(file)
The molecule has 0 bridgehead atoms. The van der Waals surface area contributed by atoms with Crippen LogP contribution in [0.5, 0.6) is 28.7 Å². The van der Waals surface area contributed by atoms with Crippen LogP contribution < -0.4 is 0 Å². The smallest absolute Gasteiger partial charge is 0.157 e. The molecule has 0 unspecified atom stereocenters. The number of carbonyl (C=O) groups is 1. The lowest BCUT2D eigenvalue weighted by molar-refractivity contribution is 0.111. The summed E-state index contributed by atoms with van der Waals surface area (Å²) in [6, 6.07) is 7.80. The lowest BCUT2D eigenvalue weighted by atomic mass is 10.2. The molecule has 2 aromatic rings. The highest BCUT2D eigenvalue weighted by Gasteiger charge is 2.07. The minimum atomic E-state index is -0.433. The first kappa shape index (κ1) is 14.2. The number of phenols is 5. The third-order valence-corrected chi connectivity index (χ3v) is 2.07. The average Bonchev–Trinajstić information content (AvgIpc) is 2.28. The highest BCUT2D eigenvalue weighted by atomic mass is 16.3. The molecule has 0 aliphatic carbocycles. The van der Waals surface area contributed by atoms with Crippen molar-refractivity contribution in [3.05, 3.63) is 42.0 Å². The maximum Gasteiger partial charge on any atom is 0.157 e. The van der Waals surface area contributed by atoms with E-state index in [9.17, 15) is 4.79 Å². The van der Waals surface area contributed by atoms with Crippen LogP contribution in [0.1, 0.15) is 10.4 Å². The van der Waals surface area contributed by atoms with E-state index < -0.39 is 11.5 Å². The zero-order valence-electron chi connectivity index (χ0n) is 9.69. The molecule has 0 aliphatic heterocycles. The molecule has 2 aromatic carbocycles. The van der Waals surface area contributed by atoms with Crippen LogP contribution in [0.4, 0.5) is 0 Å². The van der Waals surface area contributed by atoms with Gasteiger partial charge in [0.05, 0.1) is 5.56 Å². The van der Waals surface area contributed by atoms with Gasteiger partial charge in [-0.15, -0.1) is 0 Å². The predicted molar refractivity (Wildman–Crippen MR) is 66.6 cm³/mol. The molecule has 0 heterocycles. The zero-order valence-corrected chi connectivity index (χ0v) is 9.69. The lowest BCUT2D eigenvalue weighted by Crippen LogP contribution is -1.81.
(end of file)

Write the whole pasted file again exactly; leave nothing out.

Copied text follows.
The molecule has 0 bridgehead atoms. The van der Waals surface area contributed by atoms with Crippen LogP contribution in [0.5, 0.6) is 28.7 Å². The van der Waals surface area contributed by atoms with Crippen LogP contribution < -0.4 is 0 Å². The smallest absolute Gasteiger partial charge is 0.157 e. The molecule has 0 unspecified atom stereocenters. The number of carbonyl (C=O) groups is 1. The lowest BCUT2D eigenvalue weighted by molar-refractivity contribution is 0.111. The summed E-state index contributed by atoms with van der Waals surface area (Å²) in [6, 6.07) is 7.80. The lowest BCUT2D eigenvalue weighted by atomic mass is 10.2. The molecule has 2 aromatic rings. The highest BCUT2D eigenvalue weighted by Gasteiger charge is 2.07. The minimum atomic E-state index is -0.433. The first kappa shape index (κ1) is 14.2. The number of phenols is 5. The third-order valence-corrected chi connectivity index (χ3v) is 2.07. The average Bonchev–Trinajstić information content (AvgIpc) is 2.28. The highest BCUT2D eigenvalue weighted by atomic mass is 16.3. The molecule has 0 aliphatic carbocycles. The van der Waals surface area contributed by atoms with Crippen molar-refractivity contribution in [3.05, 3.63) is 42.0 Å². The maximum Gasteiger partial charge on any atom is 0.157 e. The van der Waals surface area contributed by atoms with E-state index in [9.17, 15) is 4.79 Å². The van der Waals surface area contributed by atoms with Crippen LogP contribution in [0.1, 0.15) is 10.4 Å². The van der Waals surface area contributed by atoms with E-state index < -0.39 is 11.5 Å². The zero-order valence-electron chi connectivity index (χ0n) is 9.69. The molecule has 0 aliphatic heterocycles. The molecule has 2 aromatic carbocycles. The van der Waals surface area contributed by atoms with Crippen LogP contribution in [0.4, 0.5) is 0 Å². The van der Waals surface area contributed by atoms with Gasteiger partial charge in [0.05, 0.1) is 5.56 Å². The van der Waals surface area contributed by atoms with Gasteiger partial charge in [-0.15, -0.1) is 0 Å². The predicted molar refractivity (Wildman–Crippen MR) is 66.6 cm³/mol. The molecule has 0 heterocycles. The zero-order valence-corrected chi connectivity index (χ0v) is 9.69. The lowest BCUT2D eigenvalue weighted by Crippen LogP contribution is -1.81.